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I use Emacs to edit an XML file that is also read by another application. The other application requires that the file start with a byte-order marker (BOM). However, Emacs seems to remove the BOM every time I edit the file. Is there a way to make Emacs leave the BOM alone?

  • Is this why when I edit an xml file for schtasks, it changes the encoding from unicode to unicode big endian and then doesn't work? – js2010 Jan 15 at 17:59
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Emacs will write a BOM or not depending on what coding system it is using. Emacs automatically chooses the coding system it uses when visiting a file.

You can change the coding system to utf-8-with-signature, which will tell Emacs to write the BOM.

To change the coding system of a visited file:

C-x RET r utf-8-with-signature RET

You can set the coding system that Emacs uses for a particular file by setting a file variable. See the fine manual section 57.3.4 Local Variables in Files to learn how to do that.

  • Awesome, exactly the kind of answer I was hoping for! Thank you! – Vebjorn Ljosa Sep 17 '09 at 13:52
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Followup on Richard Hoskins’s answer: if you never want the BOM to be hidden by emacs, you can disable the *-with-signature codings with this snippet:

(setq auto-coding-regexp-alist
  (delete (rassoc 'utf-16be-with-signature auto-coding-regexp-alist)
  (delete (rassoc 'utf-16le-with-signature auto-coding-regexp-alist)
  (delete (rassoc 'utf-8-with-signature auto-coding-regexp-alist)
          auto-coding-regexp-alist))))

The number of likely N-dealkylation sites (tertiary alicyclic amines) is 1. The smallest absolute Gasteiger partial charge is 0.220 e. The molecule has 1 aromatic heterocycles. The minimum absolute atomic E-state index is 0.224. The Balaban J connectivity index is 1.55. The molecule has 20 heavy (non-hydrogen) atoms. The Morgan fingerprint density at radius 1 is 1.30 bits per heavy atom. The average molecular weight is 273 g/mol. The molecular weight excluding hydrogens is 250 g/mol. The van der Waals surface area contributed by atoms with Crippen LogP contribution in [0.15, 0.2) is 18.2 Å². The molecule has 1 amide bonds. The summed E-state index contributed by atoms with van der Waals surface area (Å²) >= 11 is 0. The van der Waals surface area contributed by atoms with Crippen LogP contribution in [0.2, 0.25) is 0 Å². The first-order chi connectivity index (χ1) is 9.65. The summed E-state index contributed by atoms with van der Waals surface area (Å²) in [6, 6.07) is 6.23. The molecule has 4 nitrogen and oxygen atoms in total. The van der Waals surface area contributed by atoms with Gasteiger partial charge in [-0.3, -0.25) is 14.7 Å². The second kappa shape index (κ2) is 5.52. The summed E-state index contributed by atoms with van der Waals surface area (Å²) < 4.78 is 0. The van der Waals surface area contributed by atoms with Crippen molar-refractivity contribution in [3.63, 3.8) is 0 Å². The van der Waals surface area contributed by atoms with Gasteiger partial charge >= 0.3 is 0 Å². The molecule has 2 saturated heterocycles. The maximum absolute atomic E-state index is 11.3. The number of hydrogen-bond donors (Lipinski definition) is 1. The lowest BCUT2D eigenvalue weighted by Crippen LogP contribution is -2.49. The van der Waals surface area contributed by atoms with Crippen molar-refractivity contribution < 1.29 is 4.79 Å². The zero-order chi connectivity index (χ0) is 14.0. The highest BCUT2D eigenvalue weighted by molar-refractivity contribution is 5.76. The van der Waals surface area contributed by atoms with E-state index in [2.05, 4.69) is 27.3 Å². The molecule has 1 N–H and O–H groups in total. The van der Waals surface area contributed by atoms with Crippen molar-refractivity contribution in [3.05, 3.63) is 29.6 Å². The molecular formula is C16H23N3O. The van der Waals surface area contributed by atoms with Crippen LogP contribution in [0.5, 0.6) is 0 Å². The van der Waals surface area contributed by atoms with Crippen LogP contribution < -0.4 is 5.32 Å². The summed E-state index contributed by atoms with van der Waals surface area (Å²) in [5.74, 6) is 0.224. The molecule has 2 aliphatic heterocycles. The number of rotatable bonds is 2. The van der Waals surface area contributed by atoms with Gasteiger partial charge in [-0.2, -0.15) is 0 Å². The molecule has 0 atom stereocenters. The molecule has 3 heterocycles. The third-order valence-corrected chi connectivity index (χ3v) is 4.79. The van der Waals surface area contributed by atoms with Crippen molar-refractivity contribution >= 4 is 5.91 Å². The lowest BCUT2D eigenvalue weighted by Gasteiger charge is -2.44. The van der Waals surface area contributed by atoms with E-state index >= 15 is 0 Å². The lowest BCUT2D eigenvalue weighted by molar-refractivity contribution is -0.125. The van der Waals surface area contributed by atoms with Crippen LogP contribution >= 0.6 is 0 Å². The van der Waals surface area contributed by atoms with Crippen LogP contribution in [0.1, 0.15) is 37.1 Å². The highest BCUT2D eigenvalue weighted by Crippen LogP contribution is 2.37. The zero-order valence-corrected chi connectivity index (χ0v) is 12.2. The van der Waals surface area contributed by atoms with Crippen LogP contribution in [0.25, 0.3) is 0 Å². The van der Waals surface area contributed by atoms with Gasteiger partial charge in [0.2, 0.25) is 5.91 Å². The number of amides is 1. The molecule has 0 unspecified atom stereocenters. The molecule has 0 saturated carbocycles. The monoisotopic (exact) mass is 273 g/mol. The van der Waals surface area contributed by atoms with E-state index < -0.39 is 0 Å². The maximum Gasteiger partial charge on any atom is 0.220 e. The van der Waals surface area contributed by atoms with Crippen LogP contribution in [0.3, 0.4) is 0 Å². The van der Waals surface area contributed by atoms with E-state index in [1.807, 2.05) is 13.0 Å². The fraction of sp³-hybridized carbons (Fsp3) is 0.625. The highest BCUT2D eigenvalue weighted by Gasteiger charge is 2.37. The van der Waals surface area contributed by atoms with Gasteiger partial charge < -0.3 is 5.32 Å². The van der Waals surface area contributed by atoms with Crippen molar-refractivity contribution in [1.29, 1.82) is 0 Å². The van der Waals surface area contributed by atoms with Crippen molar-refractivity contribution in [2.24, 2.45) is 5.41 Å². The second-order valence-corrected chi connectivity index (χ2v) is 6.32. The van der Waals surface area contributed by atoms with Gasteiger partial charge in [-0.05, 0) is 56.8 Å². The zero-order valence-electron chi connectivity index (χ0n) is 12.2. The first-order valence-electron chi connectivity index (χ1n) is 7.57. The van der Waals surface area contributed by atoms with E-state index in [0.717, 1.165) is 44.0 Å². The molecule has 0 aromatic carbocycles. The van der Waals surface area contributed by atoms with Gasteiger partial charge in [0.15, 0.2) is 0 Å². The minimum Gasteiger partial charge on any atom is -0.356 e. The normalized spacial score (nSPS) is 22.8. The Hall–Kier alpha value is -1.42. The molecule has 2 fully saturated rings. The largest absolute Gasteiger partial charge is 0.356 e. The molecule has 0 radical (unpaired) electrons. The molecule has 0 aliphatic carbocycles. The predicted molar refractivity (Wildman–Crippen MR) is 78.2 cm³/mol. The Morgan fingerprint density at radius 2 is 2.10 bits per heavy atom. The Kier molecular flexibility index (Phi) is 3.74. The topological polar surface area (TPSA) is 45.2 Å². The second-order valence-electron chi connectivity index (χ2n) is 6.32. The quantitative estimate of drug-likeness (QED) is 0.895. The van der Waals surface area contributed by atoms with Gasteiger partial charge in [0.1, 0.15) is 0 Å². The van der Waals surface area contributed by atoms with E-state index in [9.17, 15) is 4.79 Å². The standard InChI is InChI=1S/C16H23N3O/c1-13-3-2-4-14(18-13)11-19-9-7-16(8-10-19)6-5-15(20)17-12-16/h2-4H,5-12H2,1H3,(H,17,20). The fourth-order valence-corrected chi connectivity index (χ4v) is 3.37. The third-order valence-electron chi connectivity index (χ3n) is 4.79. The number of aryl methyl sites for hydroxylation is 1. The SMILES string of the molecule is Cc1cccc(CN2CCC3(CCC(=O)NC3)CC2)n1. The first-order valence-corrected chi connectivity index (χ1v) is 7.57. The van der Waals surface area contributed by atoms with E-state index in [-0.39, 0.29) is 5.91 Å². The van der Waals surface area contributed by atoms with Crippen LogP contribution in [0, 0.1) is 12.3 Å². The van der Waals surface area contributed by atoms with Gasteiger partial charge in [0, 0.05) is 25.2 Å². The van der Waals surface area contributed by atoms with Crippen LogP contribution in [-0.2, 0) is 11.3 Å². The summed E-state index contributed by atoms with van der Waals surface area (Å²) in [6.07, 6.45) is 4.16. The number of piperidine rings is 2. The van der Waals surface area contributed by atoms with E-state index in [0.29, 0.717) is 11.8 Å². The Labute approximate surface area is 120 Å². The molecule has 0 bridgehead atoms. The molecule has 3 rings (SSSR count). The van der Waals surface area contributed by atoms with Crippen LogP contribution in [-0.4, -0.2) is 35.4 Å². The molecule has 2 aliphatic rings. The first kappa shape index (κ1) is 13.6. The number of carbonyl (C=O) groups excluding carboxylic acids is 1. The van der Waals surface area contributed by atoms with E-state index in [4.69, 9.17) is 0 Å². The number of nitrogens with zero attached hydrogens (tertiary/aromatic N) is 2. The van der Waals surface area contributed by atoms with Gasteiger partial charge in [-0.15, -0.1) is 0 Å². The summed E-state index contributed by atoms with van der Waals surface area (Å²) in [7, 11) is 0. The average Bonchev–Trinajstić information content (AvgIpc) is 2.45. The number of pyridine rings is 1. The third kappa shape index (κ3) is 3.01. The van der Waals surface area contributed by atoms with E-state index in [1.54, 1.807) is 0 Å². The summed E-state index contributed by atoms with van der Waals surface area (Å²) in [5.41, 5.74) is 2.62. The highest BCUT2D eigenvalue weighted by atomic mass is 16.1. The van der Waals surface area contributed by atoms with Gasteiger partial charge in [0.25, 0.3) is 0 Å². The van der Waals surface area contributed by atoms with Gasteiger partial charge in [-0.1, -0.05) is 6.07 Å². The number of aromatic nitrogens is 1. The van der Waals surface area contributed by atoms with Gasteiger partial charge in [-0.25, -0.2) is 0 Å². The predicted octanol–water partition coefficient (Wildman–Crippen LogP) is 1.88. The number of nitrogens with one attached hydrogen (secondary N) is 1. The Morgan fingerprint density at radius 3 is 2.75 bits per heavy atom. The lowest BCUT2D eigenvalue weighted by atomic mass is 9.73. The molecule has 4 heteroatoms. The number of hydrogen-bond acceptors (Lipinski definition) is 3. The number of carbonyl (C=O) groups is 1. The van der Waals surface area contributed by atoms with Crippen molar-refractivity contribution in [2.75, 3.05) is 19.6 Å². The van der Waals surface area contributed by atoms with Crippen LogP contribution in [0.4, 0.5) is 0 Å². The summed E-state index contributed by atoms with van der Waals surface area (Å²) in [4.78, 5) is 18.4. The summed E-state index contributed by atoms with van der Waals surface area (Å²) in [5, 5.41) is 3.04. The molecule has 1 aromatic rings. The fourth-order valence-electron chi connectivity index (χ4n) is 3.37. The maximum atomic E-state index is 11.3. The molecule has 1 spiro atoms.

The BOM is U+FEFF, the “zero-width non-breaking space”, and doesn’t show up as a box in my emacs 23.1.1—instead, the top line of the file’s moved slightly down, and a box sometimes appears around the first line—but you can see that the BOM’s there, and delete it if necessary.

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Emacs "itself" should not mess with the BOM; if it's really doing that, then it would have to be the code implementing the Emacs "mode" you are useing to edit your XML files which removes the BOM. Since you don't say which one that is, I can only refer you to the documentation for that mode, or that you open the files in fundamental-mode (or similar non-destructive mode). Or try M-x find-file-literally if all else fails.

  • use xml-mode (i.e., sgml-mode), but that problem seems to be elsewhere: if I open the file with find-file-literally and then do M-x sgml-mode, the BOM is not removed. Because special characters are not UTF-8-encoded when visiting a file literally, it would be nice to figure out where in the underlying format conversion and character code conversion code the BOM is removed. – Vebjorn Ljosa Sep 15 '09 at 12:38
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In my test, editing a UTF-8 file doesn't change the encoding and the BOM remains (efbb bf). (nxml-mode)

Well, this may vary between xml-mode and nxml-mode, or the version of emacs (24 vs 26). It says the mode on the bottom.

If you edit an Emacs an XML file encoded in unicode (UTF-16 little endian), it will change the encoding to UTF-16 big endian. Maybe that's what he's talking about.

But the BOM is still there, changed from fffe to ffef, and the nulls are on the odd byte instead of the even byte. You can see it in hexl-mode.

Sample xml file. The encoding attribute directs the encoding when emacs saves it in xml-mode or nxml-mode. A future version will be patched to check the BOM first.

<?xml version="1.0" encoding="UTF-16"?>
<hi />

It looks like Emacs takes UTF-16 as UTF-16BE, while Windows takes it as UTF-16LE (BE and LE don't work in Emacs for the encoding attribute). The encoding attribute is probably key to the problems here.

Saving it in powershell will convert it back to utf-16le.

[xml]$xml = get-content test.xml; $xml.save('test.xml')

With encoding="UTF-16LE" and encoding="UTF-16BE", the bom is removed, making the file unrecognizable in emacs. This is a confirmed bug that will be patched: http://lists.gnu.org/archive/html/bug-gnu-emacs/2019-05/msg00892.html

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